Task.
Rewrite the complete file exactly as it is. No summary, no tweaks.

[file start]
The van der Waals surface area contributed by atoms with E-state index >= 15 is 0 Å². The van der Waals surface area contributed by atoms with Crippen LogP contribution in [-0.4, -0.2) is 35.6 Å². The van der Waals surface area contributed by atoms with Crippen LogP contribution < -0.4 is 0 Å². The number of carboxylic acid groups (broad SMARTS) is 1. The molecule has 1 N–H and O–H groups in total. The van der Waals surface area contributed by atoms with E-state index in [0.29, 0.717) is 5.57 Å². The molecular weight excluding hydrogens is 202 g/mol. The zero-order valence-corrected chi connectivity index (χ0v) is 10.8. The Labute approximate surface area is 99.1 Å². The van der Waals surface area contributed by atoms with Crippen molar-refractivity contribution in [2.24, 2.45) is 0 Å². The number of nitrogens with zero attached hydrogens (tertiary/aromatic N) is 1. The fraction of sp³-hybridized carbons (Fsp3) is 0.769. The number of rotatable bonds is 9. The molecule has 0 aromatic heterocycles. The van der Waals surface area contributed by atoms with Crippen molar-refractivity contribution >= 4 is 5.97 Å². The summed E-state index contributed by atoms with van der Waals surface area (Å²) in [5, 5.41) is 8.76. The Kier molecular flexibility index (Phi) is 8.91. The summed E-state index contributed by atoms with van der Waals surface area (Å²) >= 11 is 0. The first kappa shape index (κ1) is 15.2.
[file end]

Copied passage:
The van der Waals surface area contributed by atoms with E-state index >= 15 is 0 Å². The van der Waals surface area contributed by atoms with Crippen LogP contribution in [-0.4, -0.2) is 35.6 Å². The van der Waals surface area contributed by atoms with Crippen LogP contribution < -0.4 is 0 Å². The number of carboxylic acid groups (broad SMARTS) is 1. The molecule has 1 N–H and O–H groups in total. The van der Waals surface area contributed by atoms with E-state index in [0.29, 0.717) is 5.57 Å². The molecular weight excluding hydrogens is 202 g/mol. The zero-order valence-corrected chi connectivity index (χ0v) is 10.8. The Labute approximate surface area is 99.1 Å². The van der Waals surface area contributed by atoms with Crippen molar-refractivity contribution in [2.24, 2.45) is 0 Å². The number of nitrogens with zero attached hydrogens (tertiary/aromatic N) is 1. The fraction of sp³-hybridized carbons (Fsp3) is 0.769. The number of rotatable bonds is 9. The molecule has 0 aromatic heterocycles. The van der Waals surface area contributed by atoms with Crippen molar-refractivity contribution >= 4 is 5.97 Å². The summed E-state index contributed by atoms with van der Waals surface area (Å²) in [5, 5.41) is 8.76. The Kier molecular flexibility index (Phi) is 8.91. The summed E-state index contributed by atoms with van der Waals surface area (Å²) >= 11 is 0. The first kappa shape index (κ1) is 15.2.